or $2.50 for 3a H. P. Cooltdoe,
2t Columbus, Neb.
CASTOR I A
F IluU ami CkiUlta.
Fine job work done at The Joubnax.
Two new cars of furniture at Her
Dr. Naumann, dentist, Thirteenth
Paul Hagel, jr., was reported sick
Born, Friday, to Mrs. Bev. Rogers,
Conductor Fox will move to Nor
folk in May.
Young work horses for sale at
Albert Stenger'a tf
Henry Huntemann was in the city
Monday on business.
Dr. L. C Toss, Homeopathic physi
cian, Columbus, Neb.
Judge Grimison of Schuyler held
court here last Friday.
Frank Walker, son of John Walker,
k to make his home here.
We can get for you any newspaper
or magazine you may wish.
George FJston lost a valuable horse
last week from over heating.
-Chas. PearaaU, deputy U. a Mar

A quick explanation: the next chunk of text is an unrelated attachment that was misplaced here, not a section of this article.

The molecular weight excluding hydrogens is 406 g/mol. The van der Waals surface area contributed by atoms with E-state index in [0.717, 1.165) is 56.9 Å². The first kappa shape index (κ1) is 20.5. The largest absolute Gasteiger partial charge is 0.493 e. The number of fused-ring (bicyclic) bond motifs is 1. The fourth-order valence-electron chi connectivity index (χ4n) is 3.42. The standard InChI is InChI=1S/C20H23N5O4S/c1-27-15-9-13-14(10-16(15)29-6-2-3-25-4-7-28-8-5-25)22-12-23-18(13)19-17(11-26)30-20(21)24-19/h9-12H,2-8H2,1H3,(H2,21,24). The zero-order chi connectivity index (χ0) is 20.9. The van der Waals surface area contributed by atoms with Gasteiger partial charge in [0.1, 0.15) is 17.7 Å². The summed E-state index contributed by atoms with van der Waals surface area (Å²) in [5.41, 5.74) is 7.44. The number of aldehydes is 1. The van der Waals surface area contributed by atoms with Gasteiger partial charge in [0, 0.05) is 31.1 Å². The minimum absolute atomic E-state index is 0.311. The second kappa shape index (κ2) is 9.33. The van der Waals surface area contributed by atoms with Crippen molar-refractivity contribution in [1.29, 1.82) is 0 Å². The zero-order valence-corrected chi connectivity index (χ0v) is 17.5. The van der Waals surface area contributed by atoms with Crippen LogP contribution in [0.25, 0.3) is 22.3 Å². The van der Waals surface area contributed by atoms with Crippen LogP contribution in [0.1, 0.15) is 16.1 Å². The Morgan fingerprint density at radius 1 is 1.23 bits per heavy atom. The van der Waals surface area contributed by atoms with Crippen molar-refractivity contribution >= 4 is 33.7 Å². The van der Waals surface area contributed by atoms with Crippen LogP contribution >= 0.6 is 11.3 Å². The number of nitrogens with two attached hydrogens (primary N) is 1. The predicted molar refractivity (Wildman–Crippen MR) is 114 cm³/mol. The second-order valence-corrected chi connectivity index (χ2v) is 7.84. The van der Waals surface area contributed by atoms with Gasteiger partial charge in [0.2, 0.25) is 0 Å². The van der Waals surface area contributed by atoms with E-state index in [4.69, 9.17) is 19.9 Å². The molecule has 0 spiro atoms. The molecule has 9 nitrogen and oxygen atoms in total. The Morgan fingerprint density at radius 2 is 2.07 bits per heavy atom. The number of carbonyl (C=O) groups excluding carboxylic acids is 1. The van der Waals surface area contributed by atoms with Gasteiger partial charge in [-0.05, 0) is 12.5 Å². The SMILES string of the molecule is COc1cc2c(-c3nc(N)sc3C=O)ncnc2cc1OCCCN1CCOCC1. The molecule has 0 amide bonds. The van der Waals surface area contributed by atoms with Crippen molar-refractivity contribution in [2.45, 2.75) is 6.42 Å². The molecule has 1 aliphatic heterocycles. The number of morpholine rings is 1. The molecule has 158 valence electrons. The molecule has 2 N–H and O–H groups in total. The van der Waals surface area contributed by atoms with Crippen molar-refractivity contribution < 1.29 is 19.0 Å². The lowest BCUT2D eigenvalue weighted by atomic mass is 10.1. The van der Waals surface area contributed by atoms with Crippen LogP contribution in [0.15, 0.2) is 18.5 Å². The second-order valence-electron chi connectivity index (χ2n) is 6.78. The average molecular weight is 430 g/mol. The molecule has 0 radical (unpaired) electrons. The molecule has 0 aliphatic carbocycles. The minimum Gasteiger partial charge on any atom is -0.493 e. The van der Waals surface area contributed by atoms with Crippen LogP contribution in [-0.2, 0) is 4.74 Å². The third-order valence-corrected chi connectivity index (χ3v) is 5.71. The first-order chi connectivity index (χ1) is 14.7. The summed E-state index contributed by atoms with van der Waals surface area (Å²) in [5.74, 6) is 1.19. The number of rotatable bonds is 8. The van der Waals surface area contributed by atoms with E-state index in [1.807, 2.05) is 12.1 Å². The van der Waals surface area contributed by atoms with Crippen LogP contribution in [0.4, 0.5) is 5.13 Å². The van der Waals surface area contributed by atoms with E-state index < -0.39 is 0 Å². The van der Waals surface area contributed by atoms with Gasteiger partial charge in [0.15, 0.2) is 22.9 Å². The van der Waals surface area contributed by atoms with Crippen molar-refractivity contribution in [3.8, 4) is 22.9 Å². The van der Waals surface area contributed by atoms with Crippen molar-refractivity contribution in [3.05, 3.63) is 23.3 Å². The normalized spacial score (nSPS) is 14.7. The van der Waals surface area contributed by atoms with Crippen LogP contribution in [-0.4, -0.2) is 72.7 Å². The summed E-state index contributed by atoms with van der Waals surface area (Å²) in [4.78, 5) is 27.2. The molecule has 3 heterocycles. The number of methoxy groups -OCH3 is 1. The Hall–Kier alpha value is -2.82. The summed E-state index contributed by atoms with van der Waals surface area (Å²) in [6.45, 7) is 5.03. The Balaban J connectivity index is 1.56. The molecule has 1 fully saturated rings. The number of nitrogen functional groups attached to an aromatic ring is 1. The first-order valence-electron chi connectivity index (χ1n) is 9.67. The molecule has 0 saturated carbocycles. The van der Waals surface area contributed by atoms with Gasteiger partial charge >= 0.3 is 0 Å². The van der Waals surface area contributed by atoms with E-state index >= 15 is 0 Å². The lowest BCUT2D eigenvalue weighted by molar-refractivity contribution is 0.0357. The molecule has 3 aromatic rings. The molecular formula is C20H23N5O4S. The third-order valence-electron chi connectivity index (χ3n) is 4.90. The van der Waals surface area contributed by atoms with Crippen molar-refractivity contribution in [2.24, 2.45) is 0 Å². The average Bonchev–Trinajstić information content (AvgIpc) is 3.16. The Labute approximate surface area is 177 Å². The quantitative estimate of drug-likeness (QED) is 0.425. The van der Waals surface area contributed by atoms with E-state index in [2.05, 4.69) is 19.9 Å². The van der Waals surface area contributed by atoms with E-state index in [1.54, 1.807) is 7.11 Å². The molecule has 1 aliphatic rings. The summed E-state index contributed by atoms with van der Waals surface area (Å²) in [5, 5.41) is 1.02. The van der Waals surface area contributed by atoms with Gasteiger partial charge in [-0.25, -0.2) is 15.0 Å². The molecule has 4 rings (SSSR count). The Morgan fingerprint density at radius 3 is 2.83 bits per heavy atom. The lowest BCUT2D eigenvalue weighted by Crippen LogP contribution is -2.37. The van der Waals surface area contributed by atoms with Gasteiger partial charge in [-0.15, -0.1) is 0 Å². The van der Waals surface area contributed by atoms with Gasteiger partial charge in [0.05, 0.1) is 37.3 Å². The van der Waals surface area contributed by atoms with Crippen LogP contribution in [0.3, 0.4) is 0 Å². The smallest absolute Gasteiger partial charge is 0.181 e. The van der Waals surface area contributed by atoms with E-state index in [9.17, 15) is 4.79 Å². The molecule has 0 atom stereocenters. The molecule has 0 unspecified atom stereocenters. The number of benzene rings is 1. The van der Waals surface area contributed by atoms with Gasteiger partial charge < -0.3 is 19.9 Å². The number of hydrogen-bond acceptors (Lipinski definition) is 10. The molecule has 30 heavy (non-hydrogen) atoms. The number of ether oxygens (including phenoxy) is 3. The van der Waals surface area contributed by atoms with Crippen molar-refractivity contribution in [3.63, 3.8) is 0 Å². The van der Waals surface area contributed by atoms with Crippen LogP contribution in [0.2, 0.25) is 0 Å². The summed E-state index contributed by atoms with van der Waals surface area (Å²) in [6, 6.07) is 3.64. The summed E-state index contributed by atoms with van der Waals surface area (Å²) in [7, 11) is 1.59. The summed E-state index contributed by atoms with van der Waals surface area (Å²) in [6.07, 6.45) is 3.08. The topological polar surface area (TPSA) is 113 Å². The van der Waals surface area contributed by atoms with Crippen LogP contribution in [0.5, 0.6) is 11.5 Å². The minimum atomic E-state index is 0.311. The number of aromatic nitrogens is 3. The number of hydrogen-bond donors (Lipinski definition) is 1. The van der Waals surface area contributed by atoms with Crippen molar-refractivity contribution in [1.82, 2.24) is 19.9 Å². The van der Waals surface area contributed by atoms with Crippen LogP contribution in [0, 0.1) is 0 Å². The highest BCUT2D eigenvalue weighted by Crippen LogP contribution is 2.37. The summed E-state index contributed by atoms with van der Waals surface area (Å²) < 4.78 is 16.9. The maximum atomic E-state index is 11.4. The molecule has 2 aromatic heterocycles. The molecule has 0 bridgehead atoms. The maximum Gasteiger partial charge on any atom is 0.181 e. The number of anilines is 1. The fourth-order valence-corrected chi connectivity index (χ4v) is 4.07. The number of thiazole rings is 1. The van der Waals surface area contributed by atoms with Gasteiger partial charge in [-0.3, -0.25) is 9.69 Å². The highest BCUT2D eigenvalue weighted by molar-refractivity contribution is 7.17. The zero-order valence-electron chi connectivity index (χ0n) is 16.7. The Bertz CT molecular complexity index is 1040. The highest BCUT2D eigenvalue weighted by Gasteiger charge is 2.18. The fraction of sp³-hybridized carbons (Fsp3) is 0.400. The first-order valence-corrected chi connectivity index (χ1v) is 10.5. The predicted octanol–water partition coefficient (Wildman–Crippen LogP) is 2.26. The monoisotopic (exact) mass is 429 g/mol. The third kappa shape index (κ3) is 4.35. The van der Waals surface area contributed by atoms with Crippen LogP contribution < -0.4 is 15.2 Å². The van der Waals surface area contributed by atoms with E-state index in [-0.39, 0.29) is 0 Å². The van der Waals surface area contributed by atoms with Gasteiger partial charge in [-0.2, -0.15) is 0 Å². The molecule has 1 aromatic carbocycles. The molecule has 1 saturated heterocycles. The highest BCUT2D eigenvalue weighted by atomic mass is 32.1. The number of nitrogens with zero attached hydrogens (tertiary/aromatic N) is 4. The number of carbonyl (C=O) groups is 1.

shal, was in the city Monday.
Herman Kersenbroek has a poaitioa
U Niewehaera jewelry store.
Drs. Martyn, Erase k Geert oSce
three doors north of Friedhofs store, tf
Chicago Inter Ocean and CoxiTtmbub
Joubsaxi, one year, in advanoe $L7S. tf
Velma Covert, who was very sick
last week with pneumonia, is improving.
Judge Hollenbeck will hold dis
trict court here beginning this Tuesday.
Irv. Speice went to Fremont, Mon-
day, to attend Judge Grimison's court.
W. T. Allen, water commissioner of
the city, took seriously sick last Friday.
E. Pohl went to Schuyler today,
Tuesday, expecting to be gone two days.
Now is the time to buy strawberry
plants, and Marmoy's is the place to get
; them. 5
D. L. Bruen is getting quite a repur
tation as dealer in pigeons, ducks, guineas
Do not fail to see our 8-foot galvan
ized steel mill for $25.00. A. Dussell k
Buy your coffee (fresh roasted) from